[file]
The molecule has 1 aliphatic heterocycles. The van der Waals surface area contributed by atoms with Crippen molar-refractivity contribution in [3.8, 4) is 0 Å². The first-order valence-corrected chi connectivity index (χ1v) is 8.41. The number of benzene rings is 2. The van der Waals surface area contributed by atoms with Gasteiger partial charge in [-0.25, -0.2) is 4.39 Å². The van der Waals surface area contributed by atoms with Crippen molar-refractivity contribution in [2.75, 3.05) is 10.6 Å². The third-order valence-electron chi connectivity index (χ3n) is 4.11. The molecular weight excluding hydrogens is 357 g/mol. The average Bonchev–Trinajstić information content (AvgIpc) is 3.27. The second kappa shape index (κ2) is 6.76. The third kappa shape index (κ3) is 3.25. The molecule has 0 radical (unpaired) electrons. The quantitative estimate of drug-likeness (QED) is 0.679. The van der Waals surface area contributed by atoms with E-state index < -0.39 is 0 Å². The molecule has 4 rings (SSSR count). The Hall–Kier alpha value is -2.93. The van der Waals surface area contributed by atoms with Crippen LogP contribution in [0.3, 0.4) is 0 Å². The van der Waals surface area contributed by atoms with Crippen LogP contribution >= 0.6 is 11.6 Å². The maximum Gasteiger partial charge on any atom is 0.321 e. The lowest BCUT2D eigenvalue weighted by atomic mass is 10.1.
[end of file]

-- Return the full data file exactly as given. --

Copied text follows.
The molecule has 1 aliphatic heterocycles. The van der Waals surface area contributed by atoms with Crippen molar-refractivity contribution in [3.8, 4) is 0 Å². The first-order valence-corrected chi connectivity index (χ1v) is 8.41. The number of benzene rings is 2. The van der Waals surface area contributed by atoms with Gasteiger partial charge in [-0.25, -0.2) is 4.39 Å². The van der Waals surface area contributed by atoms with Crippen molar-refractivity contribution in [2.75, 3.05) is 10.6 Å². The third-order valence-electron chi connectivity index (χ3n) is 4.11. The molecular weight excluding hydrogens is 357 g/mol. The average Bonchev–Trinajstić information content (AvgIpc) is 3.27. The second kappa shape index (κ2) is 6.76. The third kappa shape index (κ3) is 3.25. The molecule has 0 radical (unpaired) electrons. The quantitative estimate of drug-likeness (QED) is 0.679. The van der Waals surface area contributed by atoms with E-state index < -0.39 is 0 Å². The molecule has 4 rings (SSSR count). The Hall–Kier alpha value is -2.93. The van der Waals surface area contributed by atoms with Crippen LogP contribution in [0.3, 0.4) is 0 Å². The van der Waals surface area contributed by atoms with Crippen LogP contribution >= 0.6 is 11.6 Å². The maximum Gasteiger partial charge on any atom is 0.321 e. The lowest BCUT2D eigenvalue weighted by atomic mass is 10.1.